Things Havoc disliked:   This is a strange tale, and it's told well, with many turns that I could predict and some I could not. I will not spoil any of them here, as learning all the things that the researchers learned is half the fun, but I will talk about a subject that stuck with me. Early on, as the South Africans are looking for Rodriguez, they resolve to follow the money trail of royalty payments from South Africa back to the labels in the United States. There, the documentarians meet with a record producer named Clarence Avant, one of the original men who knew Rodriguez and produced his two albums. They confront Avant with questions concerning where all the money from the records ended up, only for him to become extremely defensive, refusing to answer questions about the money, and accusing the filmmakers of headhunting. Later on, one of Rodriguez' relatives suggests that there was no money, that the albums never made money even in South Africa, because piracy and bootlegging soaked up the sales that might otherwise have been made.

Um... excuse me?

These records were released in 1970 and 1971. Their popularity in South Africa commenced about five years later. While there certainly was bootlegging in the 1970s, this was long before we could blame Napster and Bittorrent for all the ills of the music industry. We see hundreds and thousands of perfectly legitimate copies of these albums, vinal, cassette, and CD, in stores and homes all across South Africa. We speak to record labels in South Africa who explain that they paid extravagant royalties to companies in the United States. The albums were both certified platinum by the South African Recording Industry, an award based solely on the number of actual legal sales. And yet when Avant blusters and Rodriguez' relatives wave their hands at piracy, the documentary appears to simply drop the subject, as though that answers everything. The question is never brought up again, and the strong implication that the filmmakers leave us with is that ungrateful music pirates kept Rodriguez from enjoying the fruits of his labors. I've heard some nonsensical statements on piracy proffered by the RIAA and other such groups, but never with such bald-faced gall as the subject is introduced here.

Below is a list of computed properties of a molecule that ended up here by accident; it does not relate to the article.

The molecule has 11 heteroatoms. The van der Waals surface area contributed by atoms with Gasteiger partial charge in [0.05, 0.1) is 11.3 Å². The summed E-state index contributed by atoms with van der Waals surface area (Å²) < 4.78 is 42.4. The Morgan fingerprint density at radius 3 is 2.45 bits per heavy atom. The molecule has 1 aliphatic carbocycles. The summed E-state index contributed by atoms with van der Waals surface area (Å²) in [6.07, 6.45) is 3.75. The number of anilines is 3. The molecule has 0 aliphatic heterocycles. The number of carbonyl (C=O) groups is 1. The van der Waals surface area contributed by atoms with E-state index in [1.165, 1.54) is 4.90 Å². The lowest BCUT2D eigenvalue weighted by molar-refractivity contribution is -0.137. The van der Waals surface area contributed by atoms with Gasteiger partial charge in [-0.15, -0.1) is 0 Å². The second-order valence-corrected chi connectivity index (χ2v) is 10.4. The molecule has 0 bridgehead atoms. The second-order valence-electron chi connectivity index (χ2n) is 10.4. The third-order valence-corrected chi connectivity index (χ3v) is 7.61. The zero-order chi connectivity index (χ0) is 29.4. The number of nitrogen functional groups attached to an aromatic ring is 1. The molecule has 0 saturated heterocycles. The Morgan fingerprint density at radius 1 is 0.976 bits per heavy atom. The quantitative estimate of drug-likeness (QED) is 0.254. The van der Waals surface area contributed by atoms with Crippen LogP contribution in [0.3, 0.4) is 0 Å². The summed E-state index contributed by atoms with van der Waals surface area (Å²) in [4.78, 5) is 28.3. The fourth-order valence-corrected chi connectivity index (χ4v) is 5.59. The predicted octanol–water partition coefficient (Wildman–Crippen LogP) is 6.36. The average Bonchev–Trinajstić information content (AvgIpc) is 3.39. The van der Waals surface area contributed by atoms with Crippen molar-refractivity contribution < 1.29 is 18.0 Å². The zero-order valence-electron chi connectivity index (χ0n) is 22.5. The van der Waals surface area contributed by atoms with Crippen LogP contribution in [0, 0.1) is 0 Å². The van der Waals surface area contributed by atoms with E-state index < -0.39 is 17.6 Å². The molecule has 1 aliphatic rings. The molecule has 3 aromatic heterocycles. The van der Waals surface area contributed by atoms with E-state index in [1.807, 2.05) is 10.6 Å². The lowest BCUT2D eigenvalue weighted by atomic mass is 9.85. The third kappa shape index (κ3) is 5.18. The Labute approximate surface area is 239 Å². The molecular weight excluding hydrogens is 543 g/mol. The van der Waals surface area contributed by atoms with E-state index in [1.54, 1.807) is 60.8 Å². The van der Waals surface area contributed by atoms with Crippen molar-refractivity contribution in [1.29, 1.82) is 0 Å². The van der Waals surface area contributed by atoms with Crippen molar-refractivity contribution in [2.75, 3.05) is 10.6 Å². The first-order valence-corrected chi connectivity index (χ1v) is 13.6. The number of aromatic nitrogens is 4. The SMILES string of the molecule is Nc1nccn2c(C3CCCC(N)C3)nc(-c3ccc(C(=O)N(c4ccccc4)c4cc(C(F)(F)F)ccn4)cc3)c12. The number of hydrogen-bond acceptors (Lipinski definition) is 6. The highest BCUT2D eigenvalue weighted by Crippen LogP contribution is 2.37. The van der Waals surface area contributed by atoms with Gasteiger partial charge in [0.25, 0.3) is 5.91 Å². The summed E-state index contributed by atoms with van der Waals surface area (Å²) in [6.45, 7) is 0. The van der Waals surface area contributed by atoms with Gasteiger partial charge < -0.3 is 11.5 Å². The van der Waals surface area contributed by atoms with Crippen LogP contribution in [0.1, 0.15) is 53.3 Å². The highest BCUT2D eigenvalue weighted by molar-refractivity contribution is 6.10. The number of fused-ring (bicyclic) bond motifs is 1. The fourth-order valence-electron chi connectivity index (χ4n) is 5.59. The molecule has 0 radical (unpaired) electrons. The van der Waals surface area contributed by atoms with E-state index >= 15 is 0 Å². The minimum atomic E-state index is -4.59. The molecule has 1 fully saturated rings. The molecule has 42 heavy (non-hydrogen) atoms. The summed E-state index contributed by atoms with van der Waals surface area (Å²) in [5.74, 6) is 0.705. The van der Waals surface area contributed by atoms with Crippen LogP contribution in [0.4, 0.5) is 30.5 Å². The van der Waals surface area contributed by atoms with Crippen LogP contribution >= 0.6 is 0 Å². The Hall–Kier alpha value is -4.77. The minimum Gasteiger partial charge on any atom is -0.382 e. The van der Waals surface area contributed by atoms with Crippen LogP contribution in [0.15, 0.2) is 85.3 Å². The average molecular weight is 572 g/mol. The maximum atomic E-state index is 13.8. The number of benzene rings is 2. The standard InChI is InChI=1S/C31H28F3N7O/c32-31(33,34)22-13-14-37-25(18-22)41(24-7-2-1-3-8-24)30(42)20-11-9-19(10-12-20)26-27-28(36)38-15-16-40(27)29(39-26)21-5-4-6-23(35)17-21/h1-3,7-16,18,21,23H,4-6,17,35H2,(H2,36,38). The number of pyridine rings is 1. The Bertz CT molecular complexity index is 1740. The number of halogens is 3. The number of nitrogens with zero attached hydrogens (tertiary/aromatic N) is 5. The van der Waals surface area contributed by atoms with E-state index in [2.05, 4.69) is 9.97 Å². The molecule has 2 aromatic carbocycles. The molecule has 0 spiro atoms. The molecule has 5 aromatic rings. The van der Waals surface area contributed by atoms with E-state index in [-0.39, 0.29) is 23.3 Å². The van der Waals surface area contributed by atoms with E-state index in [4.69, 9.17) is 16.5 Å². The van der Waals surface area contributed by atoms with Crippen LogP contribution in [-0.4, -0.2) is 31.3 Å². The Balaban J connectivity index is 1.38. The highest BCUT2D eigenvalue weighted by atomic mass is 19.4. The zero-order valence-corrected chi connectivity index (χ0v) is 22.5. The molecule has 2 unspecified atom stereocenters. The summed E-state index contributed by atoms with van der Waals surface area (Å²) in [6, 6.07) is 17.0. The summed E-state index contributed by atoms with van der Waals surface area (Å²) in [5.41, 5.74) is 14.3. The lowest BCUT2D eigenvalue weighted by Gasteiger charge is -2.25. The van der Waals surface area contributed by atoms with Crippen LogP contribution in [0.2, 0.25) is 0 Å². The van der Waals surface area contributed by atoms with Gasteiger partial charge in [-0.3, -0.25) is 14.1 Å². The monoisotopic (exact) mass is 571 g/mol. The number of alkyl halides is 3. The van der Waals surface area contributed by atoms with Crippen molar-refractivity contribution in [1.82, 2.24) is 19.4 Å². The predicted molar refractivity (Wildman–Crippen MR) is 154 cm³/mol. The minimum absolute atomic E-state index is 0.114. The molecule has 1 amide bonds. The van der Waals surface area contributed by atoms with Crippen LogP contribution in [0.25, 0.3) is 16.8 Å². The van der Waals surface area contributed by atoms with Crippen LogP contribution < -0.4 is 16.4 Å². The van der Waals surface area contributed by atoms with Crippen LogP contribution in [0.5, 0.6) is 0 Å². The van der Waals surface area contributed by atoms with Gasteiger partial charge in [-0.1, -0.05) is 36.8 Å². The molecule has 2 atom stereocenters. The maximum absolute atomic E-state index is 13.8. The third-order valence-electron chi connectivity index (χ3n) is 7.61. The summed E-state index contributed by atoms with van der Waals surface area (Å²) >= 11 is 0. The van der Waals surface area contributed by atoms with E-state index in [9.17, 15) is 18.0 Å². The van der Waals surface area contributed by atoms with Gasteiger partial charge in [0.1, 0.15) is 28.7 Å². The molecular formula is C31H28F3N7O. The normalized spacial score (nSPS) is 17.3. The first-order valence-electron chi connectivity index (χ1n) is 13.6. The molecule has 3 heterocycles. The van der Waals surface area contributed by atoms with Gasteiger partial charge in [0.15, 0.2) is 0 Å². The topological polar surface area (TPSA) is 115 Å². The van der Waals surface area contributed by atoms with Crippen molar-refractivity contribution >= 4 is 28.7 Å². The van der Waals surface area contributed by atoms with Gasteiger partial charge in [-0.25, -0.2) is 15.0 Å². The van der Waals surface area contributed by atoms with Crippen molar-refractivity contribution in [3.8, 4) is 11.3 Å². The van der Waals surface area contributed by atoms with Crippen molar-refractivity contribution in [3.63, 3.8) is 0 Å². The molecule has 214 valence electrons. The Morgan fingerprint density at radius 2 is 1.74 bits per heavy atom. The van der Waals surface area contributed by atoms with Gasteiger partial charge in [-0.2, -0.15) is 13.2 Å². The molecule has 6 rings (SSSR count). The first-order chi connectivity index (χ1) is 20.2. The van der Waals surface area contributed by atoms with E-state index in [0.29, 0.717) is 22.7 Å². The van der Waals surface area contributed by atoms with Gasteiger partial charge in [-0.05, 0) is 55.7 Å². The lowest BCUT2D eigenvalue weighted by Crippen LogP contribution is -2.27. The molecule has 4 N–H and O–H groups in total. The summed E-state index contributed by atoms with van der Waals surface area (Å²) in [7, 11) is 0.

Final thoughts: Honestly though, by the end of this film, even I had forgotten about the piracy issue. The story here is not about piracy or record sales or money lost or won or earned or stolen. The story is about a strange and unique man, and the excellent music he produced, labored over, and believed was forgotten about, only for it to unexpectedly become the voice of a generation he never even imagined. It's one of the finest documentaries I've ever seen, carrying us along a story so strange that I would not have believed it if it hadn't been laid out for me in such an effective way. By the time this story finally ends, we're left with a sense of profound wonder that all these things should have happened, and that people like this should have lived. After weeks of dross, boredom, and teeth-grinding annoyance, it's good to meet people who neither waste my time nor fray my temper, but simply wish to tell me a story of music, art, and the bizarre crapshoot that is 'recognition'. And that this story and not those was the true one is enough to make anyone smile.

So do yourself a favor, and give it a listen. And you might just start searching for Sugar Man yourselves.

Final Score:  8.5/10

Friday, August 17, 2012

Farewell my Queen

Alternate Title:  Let them eat Boredom!

One sentence synopsis:     The French Revolution throws the life of Marie Antoinette and her servants into turmoil.

Things Havoc liked:  The French Revolution was one of the turning points in western civilization, bringing down the old order in France and paving the way for a new...